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Utagawa Kuniyoshi (1797-1861)

 

Kuniyoshi Kuniyoshi kanji Utagawa Kuniyoshi (̐썑F) was the son of a silk dyer named Yanagiya Kichiemon. When he was about 12 years of age, Kuniyoshi was accepted as a student of Toyokuni I. His first known work is an illustrated book from 1814, and his first single-sheet print appeared in 1815. Although Kuniyoshi designed prints in a wide variety of subject areas (kabuki, women, landscapes, nature prints, humorous or satirical scenes, cats, surimono, shunga, and book illustrations), he is most recognized for his prints depicting warriors, scenes of historical figures and events, and legends.

The warrior prints of the artist Katsukawa Shuntei (1770-1820) apparently exerted some influence upon the young Kuniyoshi. His first known heroic triptych was published in 1818, but he did not gain widespread fame and success until the publication of Tsûzoku Suikoden gôketsu hyakuhachinin no hitori (The 108 Heroes of the Popular Suikoden All Told") beginning circa 1827. Seventy-five heroes appear on the 74 known ôban-size sheets. With this series the print-buying public began to enthusiastically support musha-e ("warrior prints") by Kuniyoshi and other ukiyo-e artists.

When the Tenpô reforms of 1842 banned prints of beautiful women and kabuki actors, prints depicting warriors and legends became the life-blood of artists like Kuniyoshi. As a result he issued several large series of warrior prints in the 1840s. Yet even historical subjects could prove dangerous if treated in the wrong manner. In 1843, when Kuniyoshi designed a very popular satirical triptych of the shogun Tokugawa Ieyoshi and the earth spider, the woodblocks and remaining stocks of unsold prints were confiscated and destroyed, and Kuniyoshi was investigated and officially reprimanded.

The illustration shown here is from one of the series issued while the Tenpô Reforms were still casting a shadow over print production. Titled Genji kumo ukiyo-e awase ("A Comparison of Prints of the Floating World with the Cloudy Chapters of Genji"), it was published by Iseya Ichibei circa 1845-46. The series is apparently complete in 60 known designs, 54 for each chapter in the Genji monogatari ("Tale of Genji") plus 6 supplemental designs. The current design is number 31 (indicated in the lower left margin) corresponding to the Makibashira ("The Cypress Pillar") chapter, with its title shown in the middle of the scroll above, and the series title appearing at the top right on the scroll cover. The Genji-kô (Genji incense emblem) for chapter 31 is shown as a repeated pattern on the scroll surrounded by a poem. A descriptive text by Hanagasa Karitsu appears below the scroll at the far left.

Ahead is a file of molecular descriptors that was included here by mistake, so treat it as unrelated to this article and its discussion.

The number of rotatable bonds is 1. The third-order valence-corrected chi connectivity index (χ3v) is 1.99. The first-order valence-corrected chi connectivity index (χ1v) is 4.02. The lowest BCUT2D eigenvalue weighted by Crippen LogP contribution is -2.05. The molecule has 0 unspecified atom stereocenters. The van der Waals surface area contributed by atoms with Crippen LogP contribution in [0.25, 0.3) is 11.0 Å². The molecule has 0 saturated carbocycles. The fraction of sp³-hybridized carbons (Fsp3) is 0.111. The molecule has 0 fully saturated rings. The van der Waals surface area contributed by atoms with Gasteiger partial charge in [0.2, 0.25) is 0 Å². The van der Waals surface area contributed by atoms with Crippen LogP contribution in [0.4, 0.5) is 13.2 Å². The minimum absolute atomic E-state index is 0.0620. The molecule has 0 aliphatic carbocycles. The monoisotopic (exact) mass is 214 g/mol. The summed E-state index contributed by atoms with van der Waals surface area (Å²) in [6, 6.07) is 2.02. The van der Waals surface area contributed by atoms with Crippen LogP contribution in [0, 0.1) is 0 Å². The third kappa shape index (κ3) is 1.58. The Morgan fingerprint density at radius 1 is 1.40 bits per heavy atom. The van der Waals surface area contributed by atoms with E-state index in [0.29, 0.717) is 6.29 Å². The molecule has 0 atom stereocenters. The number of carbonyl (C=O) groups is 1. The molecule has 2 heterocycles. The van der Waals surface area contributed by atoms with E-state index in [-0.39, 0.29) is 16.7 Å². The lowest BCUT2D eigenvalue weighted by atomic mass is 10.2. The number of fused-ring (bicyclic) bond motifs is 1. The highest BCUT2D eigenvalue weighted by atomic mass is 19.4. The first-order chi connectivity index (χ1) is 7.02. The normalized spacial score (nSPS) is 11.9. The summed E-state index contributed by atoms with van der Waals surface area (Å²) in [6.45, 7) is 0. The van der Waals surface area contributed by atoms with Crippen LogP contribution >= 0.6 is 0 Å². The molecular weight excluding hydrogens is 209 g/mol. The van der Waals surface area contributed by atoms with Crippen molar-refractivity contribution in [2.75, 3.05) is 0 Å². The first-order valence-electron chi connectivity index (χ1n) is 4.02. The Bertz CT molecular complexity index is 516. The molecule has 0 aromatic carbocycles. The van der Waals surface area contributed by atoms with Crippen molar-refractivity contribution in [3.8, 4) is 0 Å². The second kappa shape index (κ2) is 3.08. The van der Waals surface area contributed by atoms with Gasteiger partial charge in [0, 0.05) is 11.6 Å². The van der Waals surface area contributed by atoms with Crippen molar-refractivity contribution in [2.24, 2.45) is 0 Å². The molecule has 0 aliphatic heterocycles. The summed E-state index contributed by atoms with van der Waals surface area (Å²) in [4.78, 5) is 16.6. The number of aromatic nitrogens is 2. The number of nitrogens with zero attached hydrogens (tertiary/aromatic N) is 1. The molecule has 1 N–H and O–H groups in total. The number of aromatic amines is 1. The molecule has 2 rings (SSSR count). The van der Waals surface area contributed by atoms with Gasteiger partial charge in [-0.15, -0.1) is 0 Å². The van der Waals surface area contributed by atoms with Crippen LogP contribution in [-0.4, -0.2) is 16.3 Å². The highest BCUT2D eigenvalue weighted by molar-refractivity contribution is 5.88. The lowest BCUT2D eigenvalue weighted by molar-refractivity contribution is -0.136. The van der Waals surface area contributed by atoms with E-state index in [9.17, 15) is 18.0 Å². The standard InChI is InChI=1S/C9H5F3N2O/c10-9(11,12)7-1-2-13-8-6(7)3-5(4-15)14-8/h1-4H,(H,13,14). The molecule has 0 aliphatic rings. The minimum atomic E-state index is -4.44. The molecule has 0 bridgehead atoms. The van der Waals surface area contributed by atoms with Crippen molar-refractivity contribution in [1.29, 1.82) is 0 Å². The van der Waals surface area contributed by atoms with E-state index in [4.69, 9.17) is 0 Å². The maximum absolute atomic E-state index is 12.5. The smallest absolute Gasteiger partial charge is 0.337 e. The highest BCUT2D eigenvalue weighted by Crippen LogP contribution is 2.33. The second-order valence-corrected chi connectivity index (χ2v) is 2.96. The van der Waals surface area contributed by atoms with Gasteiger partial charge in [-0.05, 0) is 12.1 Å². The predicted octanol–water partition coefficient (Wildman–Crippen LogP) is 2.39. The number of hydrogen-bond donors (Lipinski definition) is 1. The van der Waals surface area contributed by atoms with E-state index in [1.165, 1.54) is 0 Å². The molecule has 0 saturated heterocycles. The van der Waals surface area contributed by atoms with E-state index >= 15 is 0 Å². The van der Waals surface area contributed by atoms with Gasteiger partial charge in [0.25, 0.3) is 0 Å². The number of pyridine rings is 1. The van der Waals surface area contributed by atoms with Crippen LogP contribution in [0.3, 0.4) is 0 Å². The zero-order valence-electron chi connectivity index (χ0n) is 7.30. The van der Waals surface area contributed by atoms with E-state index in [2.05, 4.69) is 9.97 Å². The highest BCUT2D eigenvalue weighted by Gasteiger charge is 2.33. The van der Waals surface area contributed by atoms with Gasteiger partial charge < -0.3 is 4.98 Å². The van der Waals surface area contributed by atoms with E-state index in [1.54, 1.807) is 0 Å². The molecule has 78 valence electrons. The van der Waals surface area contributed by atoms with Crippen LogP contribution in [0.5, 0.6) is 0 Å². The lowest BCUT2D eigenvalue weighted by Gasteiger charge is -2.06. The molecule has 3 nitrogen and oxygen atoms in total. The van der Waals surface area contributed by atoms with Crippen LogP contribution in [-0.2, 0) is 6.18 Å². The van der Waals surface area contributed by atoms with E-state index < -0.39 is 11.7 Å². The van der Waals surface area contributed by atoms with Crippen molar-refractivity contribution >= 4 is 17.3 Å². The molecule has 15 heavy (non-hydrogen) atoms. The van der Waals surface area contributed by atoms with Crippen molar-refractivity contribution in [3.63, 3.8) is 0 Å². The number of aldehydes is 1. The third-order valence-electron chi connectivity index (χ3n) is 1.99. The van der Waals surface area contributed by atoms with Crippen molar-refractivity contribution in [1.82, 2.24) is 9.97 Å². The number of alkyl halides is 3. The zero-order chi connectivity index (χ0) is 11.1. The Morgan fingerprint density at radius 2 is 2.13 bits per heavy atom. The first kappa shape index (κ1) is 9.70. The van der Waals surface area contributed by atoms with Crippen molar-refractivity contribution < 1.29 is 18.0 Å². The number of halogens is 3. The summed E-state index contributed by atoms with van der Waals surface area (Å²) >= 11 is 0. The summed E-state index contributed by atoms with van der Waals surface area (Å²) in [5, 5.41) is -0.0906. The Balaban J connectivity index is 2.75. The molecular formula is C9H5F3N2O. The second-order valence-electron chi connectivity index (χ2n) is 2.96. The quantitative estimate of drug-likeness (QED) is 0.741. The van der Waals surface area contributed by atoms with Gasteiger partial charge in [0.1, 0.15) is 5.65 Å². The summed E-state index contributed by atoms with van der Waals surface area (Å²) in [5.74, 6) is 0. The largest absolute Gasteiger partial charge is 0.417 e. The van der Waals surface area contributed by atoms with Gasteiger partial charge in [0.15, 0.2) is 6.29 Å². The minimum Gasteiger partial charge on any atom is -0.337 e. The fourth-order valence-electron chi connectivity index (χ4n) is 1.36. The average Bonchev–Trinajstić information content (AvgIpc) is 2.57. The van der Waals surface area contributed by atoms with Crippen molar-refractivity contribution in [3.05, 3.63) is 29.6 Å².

After the great victory on April 25, 1185 at Danoura in which Minamoto no Yoritomo and his half brother Yoshitsune defeated the Taira clan, Yoritomo, who would be designated as the first shogun of Japan, became unjustly suspicious and jealous of the brilliant military exploits of his younger brother. He refused to allow Yoshitsune entry into the headquarters in Kamakura, and instead sent him off to Horikawa in Kyoto. Yoritomo then secretly dispatched a warrior monk named Tosabô Shôshun to assassinate Yoshitsune. The attackers were defeated and Shôshun was captured and beheaded by the legendary Benkei, the warrior priest and ally of Yoshitsune. Yoshitsune took flight from Yoritomo's warriors, but in a final battle at Koromogawa on May 16, 1189 he committed seppuku (ritual suicide) rather than be captured.

The scene in Kuniyoshi's print depicts Kurô Hangan Yoshitsune as he grasps a pillar on the balcony of the palace at Horikawa. This gesture represents an obvious pictorial pun on the cypress pillar of the Genji chapter. It also connects Yoshitsune with the metaphorical meaning of "big size" used commonly in traditional Japanese poetry for the title word makibashira. At the far middle left there are military banners rising through the mist, which belong to Tosabô Shôshun and his warriors. The heroic figure of Yoshitsune standing on the railing and defiantly observing his attackers while arrows strike all around him makes this one of the more successful designs from the series. ©1999-2001 by John Fiorillo

See also the discussion of a Kuniyoshi print used to illustrate the Reading of Inscriptions and Seals.

BIBLIOGRAPHY

  • Inagaki, S.: "Kuniyoshi's Caricatures and Edo Society," in: Schaap, R.(ed.): Heroes and Ghosts: Japanese Prints by Kuniyoshi. Leiden: Hotei Publishing, 1998, pp. 241-242, fig. 17.
  • Klompmakers, I.: Of Brigands and Bravery: Kuniyoshi's Heroes of the 'Suikoden'. Leiden: Hotei Publishing, 1998, pp. 9-17.
  • Robinson, B.W.: Kuniyoshi: The Warrior Prints. Oxford: Phaidon, 1982, pp. 22-24 and 129-130.
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